For those of you still reading after my first post, thank you for reading this far! Be forewarned, there will be spoilers in this review (and every review for that matter). If you haven’t seen the episode I would recommend watching it, it’s only 17 minutes long so it’s not a large commitment. So without further ado, let’s talk about episode 1, Sonnie’s Edge.
The Episode Summary
Based on a short story of the same name by Peter F. Hamilton, the episode follows “beastie brawler” Sonnie and her beast Khanivore. Within the world of post-apocalyptic London, people battle genetically modified beasts piloted by mental connection ala Avatar in gladiatorial matches to the death. Sonnie, a woman hardened by a past horrific assault that made her a shell of her former self in more ways than one and fresh off a long hot streak, arrives at the venue with her crew.
After arriving they meet the venue ringmaster and his mistress. The ringmaster asks her if she’d be willing to take a dive for a large cut of the winnings. Unsurprisingly Sonnie refuses. Sonnie and Khanivore then face off with the ringmaster’s fighter, and after a harrowing battle come out on top. Sonnie must then face off against the wrath of the ringmaster and must reveal the secret to her edge to survive outside of the ring.
When I watched Sonnie’s Edge back in March, I thought it was rather bland. It suffered from what I would call “Oats Syndrome” (based off of the short films of Neil Blomkamp’s Oats Studio). If I had to define “Oats Syndrome”, I would define it by the following symptoms. The premise is interesting, but the story suffers from rushing plot developments and characterization due to the compactness of being a short film to the point of hamfistedness.
In other words, I thought Sonnie’s Edge was near the back of the pack. When I would read about it online afterward, however, many people loved it. They called it one of the best shorts, and one of the most commonly requested to be expanded into a spinoff series. I didn’t understand their love of the short. When I rewatched it, I started to see what the fans were talking about.
Sure, on rewatch my criticisms remained the same. Much of Sonnie’s backstory is told in a quick summation with the subtlety of an anvil to the forehead rather than naturally and gradually shown. Safe to say the rest of the dialogue isn’t much better. As a screenwriter, this kind of “tell don’t show” storytelling annoys me to no end and is something I try to avoid at all costs.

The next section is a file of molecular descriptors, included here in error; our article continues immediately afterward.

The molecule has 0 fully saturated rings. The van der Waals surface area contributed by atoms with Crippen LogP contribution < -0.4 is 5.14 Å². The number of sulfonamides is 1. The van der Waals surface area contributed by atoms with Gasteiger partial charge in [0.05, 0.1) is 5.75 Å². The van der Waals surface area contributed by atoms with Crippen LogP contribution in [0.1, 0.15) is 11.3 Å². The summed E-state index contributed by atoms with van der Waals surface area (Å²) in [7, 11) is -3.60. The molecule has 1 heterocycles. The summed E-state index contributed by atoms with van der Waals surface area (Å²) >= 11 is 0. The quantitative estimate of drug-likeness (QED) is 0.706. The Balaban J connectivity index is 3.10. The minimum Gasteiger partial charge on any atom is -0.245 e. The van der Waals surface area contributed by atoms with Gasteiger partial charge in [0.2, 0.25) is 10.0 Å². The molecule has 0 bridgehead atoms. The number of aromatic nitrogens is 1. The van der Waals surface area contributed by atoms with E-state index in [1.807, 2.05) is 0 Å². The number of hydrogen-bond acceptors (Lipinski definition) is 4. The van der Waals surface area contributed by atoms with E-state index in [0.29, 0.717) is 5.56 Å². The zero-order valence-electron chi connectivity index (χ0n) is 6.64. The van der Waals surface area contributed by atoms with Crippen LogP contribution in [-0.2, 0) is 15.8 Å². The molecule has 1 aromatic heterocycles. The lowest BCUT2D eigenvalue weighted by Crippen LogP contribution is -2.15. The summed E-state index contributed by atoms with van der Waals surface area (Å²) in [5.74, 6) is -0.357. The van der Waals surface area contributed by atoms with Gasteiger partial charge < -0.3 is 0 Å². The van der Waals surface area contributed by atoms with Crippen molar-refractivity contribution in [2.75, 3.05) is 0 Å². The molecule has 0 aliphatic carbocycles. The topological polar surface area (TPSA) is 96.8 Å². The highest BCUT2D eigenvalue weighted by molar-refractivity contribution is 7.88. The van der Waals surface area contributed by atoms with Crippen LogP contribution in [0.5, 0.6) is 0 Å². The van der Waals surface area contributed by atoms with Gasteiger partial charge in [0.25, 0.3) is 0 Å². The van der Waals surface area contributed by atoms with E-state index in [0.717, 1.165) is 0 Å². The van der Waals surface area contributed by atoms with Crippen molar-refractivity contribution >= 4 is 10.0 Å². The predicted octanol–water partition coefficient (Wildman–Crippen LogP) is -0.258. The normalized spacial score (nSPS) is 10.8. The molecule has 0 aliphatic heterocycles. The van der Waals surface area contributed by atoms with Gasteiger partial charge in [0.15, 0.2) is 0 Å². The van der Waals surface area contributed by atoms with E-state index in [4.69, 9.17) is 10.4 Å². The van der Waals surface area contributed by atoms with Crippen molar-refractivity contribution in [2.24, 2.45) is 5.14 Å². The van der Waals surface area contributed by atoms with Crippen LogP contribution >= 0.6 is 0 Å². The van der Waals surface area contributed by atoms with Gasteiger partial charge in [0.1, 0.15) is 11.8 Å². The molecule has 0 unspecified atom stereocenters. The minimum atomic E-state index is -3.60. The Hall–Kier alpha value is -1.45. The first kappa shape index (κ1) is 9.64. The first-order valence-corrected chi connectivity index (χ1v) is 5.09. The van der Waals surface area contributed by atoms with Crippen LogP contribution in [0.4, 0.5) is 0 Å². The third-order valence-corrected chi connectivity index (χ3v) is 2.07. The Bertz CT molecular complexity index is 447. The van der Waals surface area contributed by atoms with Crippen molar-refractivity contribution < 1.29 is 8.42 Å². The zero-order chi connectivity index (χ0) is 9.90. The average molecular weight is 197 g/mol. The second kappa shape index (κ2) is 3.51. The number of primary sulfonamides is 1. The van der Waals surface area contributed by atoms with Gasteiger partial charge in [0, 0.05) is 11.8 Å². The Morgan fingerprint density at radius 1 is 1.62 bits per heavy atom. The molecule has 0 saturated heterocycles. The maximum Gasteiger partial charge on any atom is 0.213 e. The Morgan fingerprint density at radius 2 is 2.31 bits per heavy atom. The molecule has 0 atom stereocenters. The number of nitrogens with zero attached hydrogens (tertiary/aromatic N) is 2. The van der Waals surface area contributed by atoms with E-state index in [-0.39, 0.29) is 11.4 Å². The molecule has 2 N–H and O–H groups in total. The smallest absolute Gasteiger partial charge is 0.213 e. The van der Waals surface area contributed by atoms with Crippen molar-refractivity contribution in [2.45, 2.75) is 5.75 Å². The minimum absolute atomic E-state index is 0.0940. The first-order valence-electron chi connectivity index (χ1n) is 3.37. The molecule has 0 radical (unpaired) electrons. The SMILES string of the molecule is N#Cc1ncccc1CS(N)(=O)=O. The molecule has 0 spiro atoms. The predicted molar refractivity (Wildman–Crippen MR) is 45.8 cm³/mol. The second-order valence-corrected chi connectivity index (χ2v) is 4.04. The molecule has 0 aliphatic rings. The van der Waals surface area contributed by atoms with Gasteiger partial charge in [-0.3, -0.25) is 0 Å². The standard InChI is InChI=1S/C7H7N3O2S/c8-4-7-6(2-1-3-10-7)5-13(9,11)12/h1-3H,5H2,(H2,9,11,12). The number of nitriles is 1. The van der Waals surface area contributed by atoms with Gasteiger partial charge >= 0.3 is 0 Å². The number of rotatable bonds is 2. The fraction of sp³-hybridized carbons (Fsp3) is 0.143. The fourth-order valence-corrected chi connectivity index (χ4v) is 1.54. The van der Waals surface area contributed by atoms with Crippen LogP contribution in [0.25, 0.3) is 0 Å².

The story feels rather cookie cutter. It’s essentially Butch’s story in Pulp Fiction mixed with the mental piloting aspect of Avatar with all the tropes you would expect. This means that nothing besides the final twist about Sonnie’s edge is at all surprising. It’s something a writer would write up in an intro to creative writing class.
Lastly, the CGI animation is rather bland compared to many episodes down the line. Animated by Studio Blur, the animation is serviceable to the point of not looking uncanny (Sonnie’s design even reminds me of the Navi in Avatar), but it reminds me most of a very solid looking PS4 game cutscene.
That said after I rewatched it some aspects emerged that made me understand why some people loved it. While the dialogue was pretty unsubtle and ham-fisted, it was only really characterization that was affected. The worldbuilding, in turn, was handled much more naturally handled through quick, natural dialogue and the animation. It brought me into the world of the episode rather than take me out.
The sex in the episode wasn’t as hastily thrown compared to other episodes. Late in the episode, the ringmaster’s mistress plays the role of femme fatale, seducing Sonnie to get close enough to kill her after the fight. In other words, sex has a narrative purpose beyond mere titillation (just barely, but it’s there).
The twist of Sonnie’s edge is well made. Sonnie’s assault left her so broken that to survive they had to implant her brain into Khanivore, leaving Sonnie’s human form as the remote-controlled being. Her edge then is that every fight is a true fight to the death. This is a truly compelling side to her characterization and adds some dimension.
The fight is easily the best part of the episode. Studio Blur did a great job of animating a fight that reveals aspects of the characterization of both fighters. We see Khanivore’s scrappy yet graceful control, Turboraptor’s wild blundering that conceals a cunning and deadly side, and Khanivore’s resolve to survive. The fight itself is truly dynamic without being disorienting, it keeps you on the edge of your toes, and it moves along the plot. In short, everything a good movie fight should be.
Altogether, this made me want more. The story feels like it stopped just as it began, but instead of being frustrated at its truncation I just wanted to see more of this world than the 17-minute glimpse we got. It felt like it could have easily been 30 minutes, and I’d still likely want more.
To conclude my thoughts on this rewatch of Sonnie’s Edge, a lot of my criticisms remained the same, and I bet they always will. However, the positives shone brighter, pulling this up to solidly in the middle of the pack by being an entertaining watch despite its lack of subtlety and uniqueness.
My Recommendation: Recommend with Caveats
Writer extraordinaire in progress who hangs out with the Chicago Film Scene crew. I screenwrite for my fellow CFS filmmakers. I also write TV and movie reviews, and am a co-host/main writer of the Chicago Film Scene: Live! podcast.